In August 1842 there were, in effect, two powers in Britain: the state, with its army, police and courts; and the workers’ strike committees. Local factory owners had to apply to these committees for permission to restart work, whilst shopkeepers contributed food and other necessities to the strike, voluntarily or not.
However, such a situation of “dual power” cannot last indefinitely, as Sewell explains in his chapter on the Plug Plot, which is a particular highlight. One side must defeat the other. And in this struggle, the all-important question of leadership is posed point blank. On this question as with many others, the history of Chartism contains a great many lessons.
Insurrection, as Marx explained, is an art. It must be planned in advance. At a certain stage a date must be set and plans coordinated in order to ensure the first to rise are not isolated and crushed. Having risen, the workers looked to the NCA for a lead, but confronted with the concentrated force of the state, even the most outspoken physical force men lost their nerve and allowed the workers to be starved and beaten back to work for fear of a civil war they expected to lose.
This was no cowardly betrayal however, as tragic as the defeat was. The truth is that nothing of this sort had ever been done before. The Chartist leaders were pioneers, “groping for a solution” to use Sewell’s expression. Despite their genuine courage in the face of extreme repression, they simply did not know how to proceed from the obvious potential for insurrection to victory, and for this the movement paid dearly.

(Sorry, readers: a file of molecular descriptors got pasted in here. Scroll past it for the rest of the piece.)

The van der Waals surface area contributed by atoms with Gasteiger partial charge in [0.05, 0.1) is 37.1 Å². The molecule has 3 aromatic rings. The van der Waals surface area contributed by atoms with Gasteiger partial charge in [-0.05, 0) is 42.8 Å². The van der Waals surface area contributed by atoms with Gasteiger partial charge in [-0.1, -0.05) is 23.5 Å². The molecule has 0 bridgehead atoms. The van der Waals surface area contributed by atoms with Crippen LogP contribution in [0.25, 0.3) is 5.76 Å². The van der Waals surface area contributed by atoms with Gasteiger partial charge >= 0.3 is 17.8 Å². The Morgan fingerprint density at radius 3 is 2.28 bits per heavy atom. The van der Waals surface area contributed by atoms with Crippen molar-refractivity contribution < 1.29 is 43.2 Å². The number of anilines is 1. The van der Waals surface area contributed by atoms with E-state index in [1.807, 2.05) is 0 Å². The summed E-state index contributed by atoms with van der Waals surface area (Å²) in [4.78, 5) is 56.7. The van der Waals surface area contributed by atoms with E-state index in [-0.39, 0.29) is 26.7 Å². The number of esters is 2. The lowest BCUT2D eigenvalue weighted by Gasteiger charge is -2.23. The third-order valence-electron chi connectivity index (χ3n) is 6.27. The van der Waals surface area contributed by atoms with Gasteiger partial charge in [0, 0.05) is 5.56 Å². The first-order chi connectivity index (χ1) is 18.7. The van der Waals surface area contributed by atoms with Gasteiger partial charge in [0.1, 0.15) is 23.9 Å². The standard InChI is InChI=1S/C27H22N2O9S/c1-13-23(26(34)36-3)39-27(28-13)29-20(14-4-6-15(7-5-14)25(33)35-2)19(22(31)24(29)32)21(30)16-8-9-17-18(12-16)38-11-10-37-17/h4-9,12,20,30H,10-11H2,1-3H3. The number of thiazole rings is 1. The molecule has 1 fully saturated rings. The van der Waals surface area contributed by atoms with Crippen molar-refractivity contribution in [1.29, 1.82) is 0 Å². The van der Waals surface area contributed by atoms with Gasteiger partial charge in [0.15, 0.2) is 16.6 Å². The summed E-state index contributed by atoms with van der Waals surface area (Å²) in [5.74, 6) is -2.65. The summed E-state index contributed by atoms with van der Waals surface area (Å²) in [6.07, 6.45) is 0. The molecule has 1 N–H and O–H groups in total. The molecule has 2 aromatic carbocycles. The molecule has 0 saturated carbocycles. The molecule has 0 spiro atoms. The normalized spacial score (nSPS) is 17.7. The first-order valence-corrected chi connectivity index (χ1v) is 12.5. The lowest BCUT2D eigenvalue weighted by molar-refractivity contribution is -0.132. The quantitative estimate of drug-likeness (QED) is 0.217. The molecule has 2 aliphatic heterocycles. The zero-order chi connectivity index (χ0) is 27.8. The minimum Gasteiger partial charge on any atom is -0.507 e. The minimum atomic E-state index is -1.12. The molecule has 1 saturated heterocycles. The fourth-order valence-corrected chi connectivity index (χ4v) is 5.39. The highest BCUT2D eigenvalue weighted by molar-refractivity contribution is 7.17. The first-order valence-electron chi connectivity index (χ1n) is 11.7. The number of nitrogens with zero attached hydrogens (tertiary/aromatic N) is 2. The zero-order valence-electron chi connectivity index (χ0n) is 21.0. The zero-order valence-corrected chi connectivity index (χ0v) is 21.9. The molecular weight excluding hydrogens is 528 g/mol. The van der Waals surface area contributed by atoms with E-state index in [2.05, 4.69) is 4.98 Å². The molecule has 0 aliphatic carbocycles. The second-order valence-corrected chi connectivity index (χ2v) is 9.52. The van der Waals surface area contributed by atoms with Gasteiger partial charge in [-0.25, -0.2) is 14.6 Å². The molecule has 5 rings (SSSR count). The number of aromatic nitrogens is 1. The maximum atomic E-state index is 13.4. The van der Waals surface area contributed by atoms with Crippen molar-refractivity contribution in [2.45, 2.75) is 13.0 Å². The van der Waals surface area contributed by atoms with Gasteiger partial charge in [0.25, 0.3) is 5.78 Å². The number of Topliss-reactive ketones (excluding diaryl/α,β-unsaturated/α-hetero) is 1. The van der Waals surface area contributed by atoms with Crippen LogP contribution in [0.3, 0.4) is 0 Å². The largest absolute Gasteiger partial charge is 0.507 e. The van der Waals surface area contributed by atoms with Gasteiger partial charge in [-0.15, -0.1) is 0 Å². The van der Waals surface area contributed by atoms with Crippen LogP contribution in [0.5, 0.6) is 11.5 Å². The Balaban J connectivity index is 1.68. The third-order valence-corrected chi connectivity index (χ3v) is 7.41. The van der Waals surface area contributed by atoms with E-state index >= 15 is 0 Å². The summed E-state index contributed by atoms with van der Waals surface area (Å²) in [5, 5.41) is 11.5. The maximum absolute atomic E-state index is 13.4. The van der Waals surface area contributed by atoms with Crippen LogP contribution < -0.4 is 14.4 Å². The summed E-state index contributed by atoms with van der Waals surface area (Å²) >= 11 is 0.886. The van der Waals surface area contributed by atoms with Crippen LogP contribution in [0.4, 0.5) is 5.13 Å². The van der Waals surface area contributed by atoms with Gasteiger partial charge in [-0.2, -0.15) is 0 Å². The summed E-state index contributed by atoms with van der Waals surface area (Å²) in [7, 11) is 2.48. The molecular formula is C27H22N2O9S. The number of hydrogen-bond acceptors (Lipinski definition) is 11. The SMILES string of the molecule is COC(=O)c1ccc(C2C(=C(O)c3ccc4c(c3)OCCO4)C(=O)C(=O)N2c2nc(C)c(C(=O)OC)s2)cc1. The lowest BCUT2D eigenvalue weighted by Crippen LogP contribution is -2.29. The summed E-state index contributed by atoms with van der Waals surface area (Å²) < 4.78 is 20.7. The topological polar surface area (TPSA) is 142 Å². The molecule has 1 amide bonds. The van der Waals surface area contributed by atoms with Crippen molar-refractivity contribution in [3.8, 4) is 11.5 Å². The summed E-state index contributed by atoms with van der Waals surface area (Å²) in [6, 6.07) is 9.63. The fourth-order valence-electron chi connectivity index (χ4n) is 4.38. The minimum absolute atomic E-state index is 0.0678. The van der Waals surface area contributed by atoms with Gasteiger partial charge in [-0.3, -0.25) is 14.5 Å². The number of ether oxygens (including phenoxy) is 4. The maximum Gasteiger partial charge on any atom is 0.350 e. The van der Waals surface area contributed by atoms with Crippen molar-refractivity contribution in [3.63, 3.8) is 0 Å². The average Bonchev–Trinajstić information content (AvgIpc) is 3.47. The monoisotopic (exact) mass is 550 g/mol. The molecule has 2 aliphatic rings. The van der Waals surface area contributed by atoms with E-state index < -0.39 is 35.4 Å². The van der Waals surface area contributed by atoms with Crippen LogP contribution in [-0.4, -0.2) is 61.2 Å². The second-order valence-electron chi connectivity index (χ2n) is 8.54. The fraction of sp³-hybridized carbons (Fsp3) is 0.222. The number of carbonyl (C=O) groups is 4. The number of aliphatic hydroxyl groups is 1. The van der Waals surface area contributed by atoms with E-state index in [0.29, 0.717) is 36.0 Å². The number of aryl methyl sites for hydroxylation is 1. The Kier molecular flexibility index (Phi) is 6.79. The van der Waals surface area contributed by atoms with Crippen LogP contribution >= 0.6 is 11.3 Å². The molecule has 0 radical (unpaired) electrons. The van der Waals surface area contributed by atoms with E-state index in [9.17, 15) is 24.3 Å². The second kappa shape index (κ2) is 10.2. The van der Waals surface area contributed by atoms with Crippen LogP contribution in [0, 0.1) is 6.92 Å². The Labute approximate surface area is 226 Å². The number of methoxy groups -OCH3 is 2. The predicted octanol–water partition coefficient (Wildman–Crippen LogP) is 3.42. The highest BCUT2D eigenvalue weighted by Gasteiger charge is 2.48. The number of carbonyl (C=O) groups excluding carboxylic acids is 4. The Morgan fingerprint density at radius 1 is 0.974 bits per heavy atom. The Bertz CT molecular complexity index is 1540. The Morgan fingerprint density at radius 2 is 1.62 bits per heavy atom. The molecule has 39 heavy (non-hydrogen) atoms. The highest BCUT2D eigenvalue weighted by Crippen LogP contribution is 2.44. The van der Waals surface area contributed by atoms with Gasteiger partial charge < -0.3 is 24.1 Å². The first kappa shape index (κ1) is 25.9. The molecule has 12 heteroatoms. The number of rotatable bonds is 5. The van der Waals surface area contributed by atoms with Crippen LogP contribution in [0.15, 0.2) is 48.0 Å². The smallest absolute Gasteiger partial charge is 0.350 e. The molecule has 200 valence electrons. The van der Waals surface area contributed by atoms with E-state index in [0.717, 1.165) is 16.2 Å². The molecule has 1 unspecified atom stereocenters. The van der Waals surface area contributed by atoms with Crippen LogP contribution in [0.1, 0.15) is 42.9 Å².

These figures, for all their weaknesses and limitations, stand like titans above the cringing imps at the head of the present Labour movement. If they faltered in the heat of revolution it was because they could not pierce the veil of uncertainty that lay before them. That veil was tilted in 1871, when the workers of Paris “stormed heaven”, in the words of Marx. In Petrograd 1917, the veil was torn forever. Today, we can see further than our Chartist predecessors, but only if we learn the lessons of the past.
Marxism and Chartism
Another fascinating aspect of the history of Chartism is its relationship with Marxism, which Sewell explores in detail. It has long been common in the British labour movement to say that it “owes more to Methodism than Marxism”. This prejudice contrasts sharply with reality, as Sewell demonstrates by reference to the close links between Chartism and Marxism.
Marx and Engels collaborated closely with two of the most influential Chartists of the period: Julian Harney and Ernest Jones. They wrote in the Chartist press, including the Northern Star, and their ideas had a significant impact on the NCA as it turned openly towards socialism after the defeat of the third and final petition of 1848. But likewise, Chartism had an influence on Marxism as well. Marx’s and Engels’ vision for the emancipation of the working class came from the experience of the working class itself, and from Chartism in particular.
Today, the revolutionary legacy of Chartism lives on in the Marxist wing of the Labour movement. This is no accident. By defending the present system, the reformists are forced to hide and denigrate the real history of the working class. In trying to overthrow it, the Marxists can do nothing other than study that history and bring it to life.
This is no academic exercise. We must grasp this priceless inheritance with both hands, and re-tie the knot of history if we are to succeed in making the Chartists’ aspirations a reality. This book should be seen as an important contribution to this historic task, making it essential reading for every socialist in Britain today.